Can you raise N50,000 cash tomorrow? Yes cash, without selling any asset of yours; Can you? This is a very important question you need to ask yourself. One generally accepted lesson from the 2020 economic downturn for both corporations and individuals is to always have an emergency fund (EF). So, what is an Emergency Fund? How is it set up? How is it used? Let us explore.
What is Emergency Fund
An EF is a savings account set up to pool and hold a minimum of three months of calculated Non-Discretionary Income (NDI). The EF is advised as the first activity any investors should undertake. Specifically, before even investing a cent, set up and maintain an EF because this fund acts as an “insurance” or stop-gap for your income or investment portfolio.
How is an Emergency Fund set up?
An EF captures a minimum of three months of Non-Discretionary Income (NDI). What is NDI? These are expenses incurred that must be settled irrespective of income. For instance, rent must be paid, groceries must be paid, we cannot simply stop paying utility bills because we lost our job and thus income.
Once we decide on an investment plan, the first thing to do is to list out all expenses we will incur and attach a cost to them per month or annual basis but corresponding to the period of payment. We do this to identify the necessary expenses which we refer to as the NDE.
List of expenses
- Rent N1,500
- School fees N500
- Camping/Holiday N300
- Go to Movies N100
- Groceries N400
- Cable TV N200
- Gas for cars N200
- Phone Bill N300
- Eating out Dinner N200
Total expenses for the month are 3,500
Next, decide which of the expenses listed above are Non-Discretionary. In other words, which of these expenses must be settled irrespective of income? Let us assume our client chooses the following as NDE:
- Rent N1,500
- School fees N500
- Groceries N400
- Gas for car N200
- Phone bills N300
These expenses above come to a monthly NDE of 2,900, with a three months minimum of 8,700. This minimum sum means that should the client lose his job or suffer any other income interruption, these necessary expenses will be paid from the emergency fund, without the need to sell down investment assets at fire-sale prices just to raise income.
How is it used?
The Emergency Fund is simply a piggy bank. Once it is set up, you can increase the minimum saving from 3 to 4 and as high as you want to go. What is does is insulate your investment portfolio from losing any compounding or dissipation in principal because you must sell. So, if there is income interruption due to job loss or you simply want to take a long holiday and write a book, you can do so and still meet your expenses from these savings.
An EF is not only for downturns, as it is also good for opportunities. A friend of mine bought an almost brand new car from a work colleague that was emigrating abroad because he could pay cash immediately in short notice. Cash is always king when you are in a tight negotiation with a seller.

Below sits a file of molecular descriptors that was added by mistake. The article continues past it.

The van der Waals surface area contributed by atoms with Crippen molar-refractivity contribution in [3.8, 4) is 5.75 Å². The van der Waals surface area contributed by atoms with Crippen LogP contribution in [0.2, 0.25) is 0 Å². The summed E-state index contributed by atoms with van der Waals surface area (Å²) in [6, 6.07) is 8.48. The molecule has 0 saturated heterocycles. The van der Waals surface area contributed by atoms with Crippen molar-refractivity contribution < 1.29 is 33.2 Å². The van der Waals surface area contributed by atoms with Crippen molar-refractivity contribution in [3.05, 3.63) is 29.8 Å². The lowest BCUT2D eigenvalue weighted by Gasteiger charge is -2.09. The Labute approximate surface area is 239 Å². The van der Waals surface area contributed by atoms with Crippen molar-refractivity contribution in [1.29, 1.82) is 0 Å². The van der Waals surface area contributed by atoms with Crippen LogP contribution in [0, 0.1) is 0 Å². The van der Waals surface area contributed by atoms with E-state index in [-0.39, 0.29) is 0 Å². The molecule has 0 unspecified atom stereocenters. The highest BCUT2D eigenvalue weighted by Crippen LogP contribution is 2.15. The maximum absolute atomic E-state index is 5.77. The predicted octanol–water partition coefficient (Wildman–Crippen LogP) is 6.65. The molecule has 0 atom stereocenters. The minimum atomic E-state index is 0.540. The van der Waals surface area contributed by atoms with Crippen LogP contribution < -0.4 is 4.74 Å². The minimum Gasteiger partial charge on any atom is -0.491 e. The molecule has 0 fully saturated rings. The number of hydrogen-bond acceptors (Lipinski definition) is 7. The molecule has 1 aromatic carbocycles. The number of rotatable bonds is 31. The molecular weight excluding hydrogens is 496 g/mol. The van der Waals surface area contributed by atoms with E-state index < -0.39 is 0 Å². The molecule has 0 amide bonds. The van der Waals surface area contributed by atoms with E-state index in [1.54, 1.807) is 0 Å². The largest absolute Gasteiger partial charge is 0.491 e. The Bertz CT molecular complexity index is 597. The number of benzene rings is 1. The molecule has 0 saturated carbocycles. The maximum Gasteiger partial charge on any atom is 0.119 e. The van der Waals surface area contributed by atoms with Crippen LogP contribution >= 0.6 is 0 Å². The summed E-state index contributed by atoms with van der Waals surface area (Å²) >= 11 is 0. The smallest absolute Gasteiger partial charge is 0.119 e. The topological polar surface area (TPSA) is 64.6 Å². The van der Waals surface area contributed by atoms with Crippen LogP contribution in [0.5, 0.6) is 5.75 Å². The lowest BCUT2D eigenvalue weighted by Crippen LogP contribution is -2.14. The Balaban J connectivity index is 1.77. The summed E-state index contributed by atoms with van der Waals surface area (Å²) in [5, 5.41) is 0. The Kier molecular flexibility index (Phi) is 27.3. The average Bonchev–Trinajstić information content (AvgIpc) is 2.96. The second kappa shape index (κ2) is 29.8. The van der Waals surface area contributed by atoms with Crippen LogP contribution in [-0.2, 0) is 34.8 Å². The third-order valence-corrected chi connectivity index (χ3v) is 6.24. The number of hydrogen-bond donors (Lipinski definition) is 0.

Your Emergency Fund should be kept in cash or near cash investments. Return on investment for the EF is secondary to access to those savings. Also, you want your EF in an investment class with fixed income with no variation in returns. this means in practical terms do not invest your EF portfolio in equities that pay a variable return or even any asset which may need documentation and visits before you can access your funds. I am also wary of a commodity like gold, which does hold value, but cannot easily be converted to cash. The recommended asset classes to invest your EF are:
- Call or Fixed Deposit in Banks
- Sovereign Treasury bills, they are easily discounted and converted to cash
- Certificates of Deposit with bank
If the asset call cannot be converted to cash in one activity should be avoided. Also, ask the institution if they charge fees for early withdrawal and what those fees are.
What can I do tomorrow?
- Start an emergency fund immediately. Do the expense exercise, determine your Non-Distortionary Expenses, start to build up a savings pot.
- Focus on building up your emergency funds before building a portfolio of assets.
10 Business mistakes to avoid post-COVID-19
With the emergence of lockdown and social distancing, businesses are now incorporating innovative working arrangements.
Not only did COVID-19 spread globally, it also stopped all activities in almost every sphere of human endeavour.
Apart from the fact that the pandemic affected many lives, it also brought about a great disruption in the business sector.
SMEs and large enterprises have experienced various forms of contractions, and this has led to business closure for some. Many companies thrived on an existing modus operandi and were not prepared for the impacts of the pandemic. However, with the emergence of lockdown and social distancing, businesses are now incorporating innovative working arrangements like remote working, online services as well as regular variation in shifts.